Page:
"American FactFinder". Retrieved June 17, 2018.

"American FactFinder". United States Census Bureau. Archived from the original on 2013-09-11. Retrieved 2008-01-31.

"US Board on Geographic Names". United States Geological Survey. 2007-10-25. Retrieved 2008-01-31.

"American FactFinder". U.S. Census Bureau. 2018. Retrieved 17 June 2018.

"Third District Court of Appeal" (PDF). 22 August 2007. Retrieved 6 March 2011.

Federal Writers' Project (1939), Florida. A Guide to the Southernmost State, New York: Oxford University Press, p. 211

Williams, Linda K.; George, Paul S. "South Florida: A Brief History". Historical Museum of Southern Florida. Archived from the original on 29 April 2010. Retrieved 6 March2011.

"City of Coral Gables : City History". Retrieved 2018-07-17.

"US Gazetteer files: 2010, 2000, and 1990". United States Census Bureau. 2011-02-12. Retrieved 2011-04-23.

"Climate Statistics for Coral Gables, Florida". Retrieved February 19, 2012.

"Census of Population and Housing". Archived from the original on May 12, 2015. Retrieved June 4, 2015.

Bureau, U.S. Census. "American FactFinder - Results".

"U.S. Census Bureau QuickFacts: Coral Gables city, Florida".

"MLA Data Center Results of Coral Gables, FL". Modern Language Association. Retrieved 2015-01-04.

"Ancestry Map of Cuban Communities". Retrieved 2007-11-02.

"Ancestry Map of Colombian Communities". Retrieved 2007-11-02.

"Ancestry Map of Venezuelan Communities". Retrieved 2007-11-02.

Coral Gables News Coral Gables News

"City of Coral Gables Web Site". Retrieved 6 March 2011.

"Bacardi U.S.A. Marks Opening of State-of-the Art South Florida Headquarters." Retrieved 19 June 2011.

"Corporate web site." Retrieved on October 18, 2010.

Walker, Elaine. "Machines to sell food that's good for you." Miami Herald. September 26, 2009. Retrieved on October 2, 2009.

"Contact us marine." ExxonMobil. Retrieved on January 26, 2009.

"MasTec website - about us." MasTec. Retrieved on September 5, 2012.

"Odebrecht Construction, Inc". Inside View. Retrieved October 7, 2013.

"Miami And Coral Gables, Florida Travel CenterArchived 2009-04-06 at the Wayback Machine.." American Airlines. Retrieved on April 9, 2009.

"Other Locations." MoneyGram. Retrieved on May 11, 2010.

"Welcome to Dolphin Entertainment". Dolphin Entertainment. Retrieved 6 March 2011.

"Contáctenos." Consulate-General of Colombia in Miami. Retrieved on January 30, 2009.

"Norte América Archived 2009-01-25 at the Wayback Machine.." Consulate-General of El Salvador in Miami. Retrieved on January 31, 2009.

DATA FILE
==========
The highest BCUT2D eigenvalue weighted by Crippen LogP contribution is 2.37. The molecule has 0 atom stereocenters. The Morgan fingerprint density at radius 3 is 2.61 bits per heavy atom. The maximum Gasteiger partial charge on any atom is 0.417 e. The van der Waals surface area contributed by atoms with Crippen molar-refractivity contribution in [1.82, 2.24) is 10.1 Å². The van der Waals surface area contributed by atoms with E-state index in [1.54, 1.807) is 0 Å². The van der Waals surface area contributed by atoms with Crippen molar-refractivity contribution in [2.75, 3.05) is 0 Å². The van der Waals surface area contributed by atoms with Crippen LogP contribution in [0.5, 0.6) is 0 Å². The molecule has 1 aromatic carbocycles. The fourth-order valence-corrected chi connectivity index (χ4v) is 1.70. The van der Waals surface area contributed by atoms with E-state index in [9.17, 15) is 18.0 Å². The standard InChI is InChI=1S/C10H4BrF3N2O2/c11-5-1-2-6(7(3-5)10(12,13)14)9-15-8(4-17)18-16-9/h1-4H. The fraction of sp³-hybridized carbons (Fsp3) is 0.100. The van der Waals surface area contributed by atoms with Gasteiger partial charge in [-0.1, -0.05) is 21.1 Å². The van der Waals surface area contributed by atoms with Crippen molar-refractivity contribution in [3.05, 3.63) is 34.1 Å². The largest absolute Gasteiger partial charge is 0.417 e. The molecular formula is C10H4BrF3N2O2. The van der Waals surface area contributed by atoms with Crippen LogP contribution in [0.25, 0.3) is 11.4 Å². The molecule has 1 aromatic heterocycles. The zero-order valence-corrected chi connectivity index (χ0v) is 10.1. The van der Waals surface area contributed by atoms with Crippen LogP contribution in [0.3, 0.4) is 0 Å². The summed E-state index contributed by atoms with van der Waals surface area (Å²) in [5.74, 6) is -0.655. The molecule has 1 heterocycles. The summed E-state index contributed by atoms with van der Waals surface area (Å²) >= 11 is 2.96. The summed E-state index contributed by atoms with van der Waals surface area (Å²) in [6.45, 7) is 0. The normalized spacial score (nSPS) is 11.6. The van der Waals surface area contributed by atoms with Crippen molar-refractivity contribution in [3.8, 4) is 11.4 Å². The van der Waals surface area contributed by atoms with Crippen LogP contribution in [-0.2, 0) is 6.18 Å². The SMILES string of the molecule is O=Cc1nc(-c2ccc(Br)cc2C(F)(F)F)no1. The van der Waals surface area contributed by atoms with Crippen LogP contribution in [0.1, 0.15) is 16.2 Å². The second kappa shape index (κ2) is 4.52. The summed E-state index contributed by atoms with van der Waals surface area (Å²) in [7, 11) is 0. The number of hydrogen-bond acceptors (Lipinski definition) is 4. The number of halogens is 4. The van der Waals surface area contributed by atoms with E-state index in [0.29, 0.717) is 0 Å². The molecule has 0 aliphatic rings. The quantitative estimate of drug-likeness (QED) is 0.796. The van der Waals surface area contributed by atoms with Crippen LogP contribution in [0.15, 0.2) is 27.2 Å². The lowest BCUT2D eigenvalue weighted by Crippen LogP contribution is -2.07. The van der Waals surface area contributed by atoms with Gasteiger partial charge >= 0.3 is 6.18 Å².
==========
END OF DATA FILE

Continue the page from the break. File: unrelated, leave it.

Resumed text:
"Welcome to the web site of the Consulate General of Italy in Miami." Consulate-General of Italy in Miami. Retrieved on January 30, 2009.

Home page. Consulate-General of Spain in Miami. Retrieved on January 30, 2009.

"Consular in US." Embassy of Uruguay Washington D.C.Retrieved on January 30, 2009.

"Contact Us Archived 2011-07-16 at the Wayback Machine.." Taipei Economic and Cultural Office in Miami. Retrieved on January 30, 2009.

"Best Colleges 2010: University of Miami". U.S. News & World Report. Retrieved 2009-10-08.

"UM Featured in 2007 Edition of the Princeton Review Annual College Guide – "The Best 361 Colleges"". .University of Miami. 23 August 2006. Retrieved 6 March2011.

"GWC web site Archived 2009-05-05 at the Wayback Machine.." Retrieved on September 12, 2010.

"Our Campuses." Gulliver Schools. Retrieved on March 21, 2018. "Academy - Marian C. Krutulis Campus 12595 Red Road Coral Gables, Florida 33156"

"About Our Campuses." Gulliver Schools. Retrieved on September 28, 2009. "Gulliver Schools 1500 San Remo Avenue, Suite 420 Coral Gables, Florida 33146"

"Coral Gables." Miami-Dade Public Library System. Retrieved on September 28, 2009.

Lewine, Edward (April 28, 2010). "Dave Barry's Fun House". The New York Times.

"Bruce Berkowitz: The megamind of Miami". CNN.

Por Carole Joseph (2007-07-27). "José José se recupera de parálisis facial". Archived from the original on 6 October 2009. Retrieved 6 March 2011.

"Official Site of the New Orleans Saints".

"Festival of Art". Beaux Arts. Retrieved 2014-03-01.

"Carnaval Miami". Retrieved 2014-03-01.

"Festival Miami". Retrieved 2014-03-01.

"Junior Orange Bowl". Retrieved 2014-03-01.

" Coral Gables Sister Cities Program. Retrieved October 7, 2016.

"Local game designer creates first PC game based on nostalgic Coral Gables " A Golden Wake "". 23 September 2014.

Main Source of Reference: Wikipedia, the free encyclopedia 

Additional Source of reference